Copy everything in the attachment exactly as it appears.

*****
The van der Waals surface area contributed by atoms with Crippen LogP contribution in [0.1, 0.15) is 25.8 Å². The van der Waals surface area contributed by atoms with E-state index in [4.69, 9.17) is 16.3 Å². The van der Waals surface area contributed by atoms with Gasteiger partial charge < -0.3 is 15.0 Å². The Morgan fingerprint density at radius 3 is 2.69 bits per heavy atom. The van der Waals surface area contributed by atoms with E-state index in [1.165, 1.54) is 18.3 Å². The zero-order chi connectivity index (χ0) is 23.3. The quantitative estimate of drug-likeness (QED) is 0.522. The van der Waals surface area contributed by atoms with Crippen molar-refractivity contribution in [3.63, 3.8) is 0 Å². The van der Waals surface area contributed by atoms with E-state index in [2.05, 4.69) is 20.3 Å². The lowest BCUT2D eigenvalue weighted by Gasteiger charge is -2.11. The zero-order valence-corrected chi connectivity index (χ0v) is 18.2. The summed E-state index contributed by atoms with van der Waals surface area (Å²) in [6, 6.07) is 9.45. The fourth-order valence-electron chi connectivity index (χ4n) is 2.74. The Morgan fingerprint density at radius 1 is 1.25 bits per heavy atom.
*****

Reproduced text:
The van der Waals surface area contributed by atoms with Crippen LogP contribution in [0.1, 0.15) is 25.8 Å². The van der Waals surface area contributed by atoms with E-state index in [4.69, 9.17) is 16.3 Å². The van der Waals surface area contributed by atoms with Gasteiger partial charge < -0.3 is 15.0 Å². The Morgan fingerprint density at radius 3 is 2.69 bits per heavy atom. The van der Waals surface area contributed by atoms with E-state index in [1.165, 1.54) is 18.3 Å². The zero-order chi connectivity index (χ0) is 23.3. The quantitative estimate of drug-likeness (QED) is 0.522. The van der Waals surface area contributed by atoms with Crippen molar-refractivity contribution in [3.63, 3.8) is 0 Å². The van der Waals surface area contributed by atoms with E-state index in [2.05, 4.69) is 20.3 Å². The lowest BCUT2D eigenvalue weighted by Gasteiger charge is -2.11. The zero-order valence-corrected chi connectivity index (χ0v) is 18.2. The summed E-state index contributed by atoms with van der Waals surface area (Å²) in [6, 6.07) is 9.45. The fourth-order valence-electron chi connectivity index (χ4n) is 2.74. The Morgan fingerprint density at radius 1 is 1.25 bits per heavy atom.